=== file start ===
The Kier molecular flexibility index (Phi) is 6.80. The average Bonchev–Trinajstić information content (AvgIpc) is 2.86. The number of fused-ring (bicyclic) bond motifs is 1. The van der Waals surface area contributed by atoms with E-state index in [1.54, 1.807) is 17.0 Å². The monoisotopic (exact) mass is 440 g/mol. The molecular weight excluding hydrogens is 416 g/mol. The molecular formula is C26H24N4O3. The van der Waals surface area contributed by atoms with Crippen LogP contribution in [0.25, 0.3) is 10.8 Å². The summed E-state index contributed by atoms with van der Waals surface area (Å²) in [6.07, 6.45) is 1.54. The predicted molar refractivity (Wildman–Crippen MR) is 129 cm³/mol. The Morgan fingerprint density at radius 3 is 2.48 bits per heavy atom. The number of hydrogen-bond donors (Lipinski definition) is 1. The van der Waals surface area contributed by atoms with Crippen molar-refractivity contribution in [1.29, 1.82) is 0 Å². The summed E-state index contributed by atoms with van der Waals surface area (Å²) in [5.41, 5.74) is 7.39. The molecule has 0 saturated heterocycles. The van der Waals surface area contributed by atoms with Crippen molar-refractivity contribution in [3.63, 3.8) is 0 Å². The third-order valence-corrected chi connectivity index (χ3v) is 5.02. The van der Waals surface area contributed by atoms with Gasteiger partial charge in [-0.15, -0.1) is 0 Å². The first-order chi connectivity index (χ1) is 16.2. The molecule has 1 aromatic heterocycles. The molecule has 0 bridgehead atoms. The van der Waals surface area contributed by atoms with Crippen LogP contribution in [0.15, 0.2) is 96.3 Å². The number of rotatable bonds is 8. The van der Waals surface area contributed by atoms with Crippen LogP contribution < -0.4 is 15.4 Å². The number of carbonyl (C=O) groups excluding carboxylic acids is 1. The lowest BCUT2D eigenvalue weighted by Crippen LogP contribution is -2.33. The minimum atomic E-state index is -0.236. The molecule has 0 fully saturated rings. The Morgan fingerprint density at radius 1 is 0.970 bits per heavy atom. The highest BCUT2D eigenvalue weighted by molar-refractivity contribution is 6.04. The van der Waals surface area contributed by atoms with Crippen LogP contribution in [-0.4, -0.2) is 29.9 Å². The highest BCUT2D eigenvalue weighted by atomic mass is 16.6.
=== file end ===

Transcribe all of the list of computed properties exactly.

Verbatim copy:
The Kier molecular flexibility index (Phi) is 6.80. The average Bonchev–Trinajstić information content (AvgIpc) is 2.86. The number of fused-ring (bicyclic) bond motifs is 1. The van der Waals surface area contributed by atoms with E-state index in [1.54, 1.807) is 17.0 Å². The monoisotopic (exact) mass is 440 g/mol. The molecular weight excluding hydrogens is 416 g/mol. The molecular formula is C26H24N4O3. The van der Waals surface area contributed by atoms with Crippen LogP contribution in [0.25, 0.3) is 10.8 Å². The summed E-state index contributed by atoms with van der Waals surface area (Å²) in [6.07, 6.45) is 1.54. The predicted molar refractivity (Wildman–Crippen MR) is 129 cm³/mol. The Morgan fingerprint density at radius 3 is 2.48 bits per heavy atom. The number of hydrogen-bond donors (Lipinski definition) is 1. The van der Waals surface area contributed by atoms with Crippen molar-refractivity contribution in [1.29, 1.82) is 0 Å². The summed E-state index contributed by atoms with van der Waals surface area (Å²) in [5.41, 5.74) is 7.39. The molecule has 0 saturated heterocycles. The van der Waals surface area contributed by atoms with Crippen molar-refractivity contribution in [3.63, 3.8) is 0 Å². The third-order valence-corrected chi connectivity index (χ3v) is 5.02. The van der Waals surface area contributed by atoms with Gasteiger partial charge in [-0.15, -0.1) is 0 Å². The first-order chi connectivity index (χ1) is 16.2. The molecule has 1 aromatic heterocycles. The molecule has 0 bridgehead atoms. The van der Waals surface area contributed by atoms with Crippen LogP contribution in [0.15, 0.2) is 96.3 Å². The number of rotatable bonds is 8. The van der Waals surface area contributed by atoms with Crippen LogP contribution < -0.4 is 15.4 Å². The number of carbonyl (C=O) groups excluding carboxylic acids is 1. The lowest BCUT2D eigenvalue weighted by Crippen LogP contribution is -2.33. The minimum atomic E-state index is -0.236. The molecule has 0 fully saturated rings. The Morgan fingerprint density at radius 1 is 0.970 bits per heavy atom. The highest BCUT2D eigenvalue weighted by molar-refractivity contribution is 6.04. The van der Waals surface area contributed by atoms with Crippen LogP contribution in [-0.4, -0.2) is 29.9 Å². The highest BCUT2D eigenvalue weighted by atomic mass is 16.6.